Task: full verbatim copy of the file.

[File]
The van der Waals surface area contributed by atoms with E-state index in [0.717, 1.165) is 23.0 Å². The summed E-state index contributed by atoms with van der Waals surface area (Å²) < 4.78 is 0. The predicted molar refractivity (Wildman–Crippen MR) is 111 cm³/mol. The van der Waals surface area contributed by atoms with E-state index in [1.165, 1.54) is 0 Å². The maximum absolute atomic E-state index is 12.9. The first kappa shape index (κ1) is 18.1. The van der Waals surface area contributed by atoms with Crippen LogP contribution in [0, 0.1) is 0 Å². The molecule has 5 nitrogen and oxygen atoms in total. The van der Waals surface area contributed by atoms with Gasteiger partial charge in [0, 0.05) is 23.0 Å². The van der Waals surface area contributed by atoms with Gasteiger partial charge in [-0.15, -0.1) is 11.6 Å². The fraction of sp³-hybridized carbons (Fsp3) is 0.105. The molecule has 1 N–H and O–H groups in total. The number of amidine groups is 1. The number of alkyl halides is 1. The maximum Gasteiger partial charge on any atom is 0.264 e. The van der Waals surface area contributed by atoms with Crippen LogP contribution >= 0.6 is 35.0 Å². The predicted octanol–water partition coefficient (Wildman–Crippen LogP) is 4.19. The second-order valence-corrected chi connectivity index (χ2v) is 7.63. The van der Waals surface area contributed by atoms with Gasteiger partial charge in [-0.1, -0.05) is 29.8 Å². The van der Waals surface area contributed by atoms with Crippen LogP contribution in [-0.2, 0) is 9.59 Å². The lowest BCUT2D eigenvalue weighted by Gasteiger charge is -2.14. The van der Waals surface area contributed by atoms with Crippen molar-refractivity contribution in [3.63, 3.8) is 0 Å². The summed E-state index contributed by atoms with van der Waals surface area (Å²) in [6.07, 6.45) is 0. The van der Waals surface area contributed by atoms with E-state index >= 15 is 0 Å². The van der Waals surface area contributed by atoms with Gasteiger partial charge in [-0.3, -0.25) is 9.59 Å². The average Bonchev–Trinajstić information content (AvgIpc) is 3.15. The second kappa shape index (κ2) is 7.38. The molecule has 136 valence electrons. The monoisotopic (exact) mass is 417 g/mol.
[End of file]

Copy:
The van der Waals surface area contributed by atoms with E-state index in [0.717, 1.165) is 23.0 Å². The summed E-state index contributed by atoms with van der Waals surface area (Å²) < 4.78 is 0. The predicted molar refractivity (Wildman–Crippen MR) is 111 cm³/mol. The van der Waals surface area contributed by atoms with E-state index in [1.165, 1.54) is 0 Å². The maximum absolute atomic E-state index is 12.9. The first kappa shape index (κ1) is 18.1. The van der Waals surface area contributed by atoms with Crippen LogP contribution in [0, 0.1) is 0 Å². The molecule has 5 nitrogen and oxygen atoms in total. The van der Waals surface area contributed by atoms with Gasteiger partial charge in [0, 0.05) is 23.0 Å². The van der Waals surface area contributed by atoms with Gasteiger partial charge in [-0.15, -0.1) is 11.6 Å². The fraction of sp³-hybridized carbons (Fsp3) is 0.105. The molecule has 1 N–H and O–H groups in total. The number of amidine groups is 1. The number of alkyl halides is 1. The maximum Gasteiger partial charge on any atom is 0.264 e. The van der Waals surface area contributed by atoms with Crippen LogP contribution >= 0.6 is 35.0 Å². The predicted octanol–water partition coefficient (Wildman–Crippen LogP) is 4.19. The second-order valence-corrected chi connectivity index (χ2v) is 7.63. The van der Waals surface area contributed by atoms with Gasteiger partial charge in [-0.1, -0.05) is 29.8 Å². The van der Waals surface area contributed by atoms with Crippen LogP contribution in [-0.2, 0) is 9.59 Å². The lowest BCUT2D eigenvalue weighted by Gasteiger charge is -2.14. The van der Waals surface area contributed by atoms with Crippen molar-refractivity contribution in [3.63, 3.8) is 0 Å². The summed E-state index contributed by atoms with van der Waals surface area (Å²) in [6.07, 6.45) is 0. The van der Waals surface area contributed by atoms with E-state index >= 15 is 0 Å². The van der Waals surface area contributed by atoms with Gasteiger partial charge in [-0.3, -0.25) is 9.59 Å². The average Bonchev–Trinajstić information content (AvgIpc) is 3.15. The second kappa shape index (κ2) is 7.38. The molecule has 136 valence electrons. The monoisotopic (exact) mass is 417 g/mol.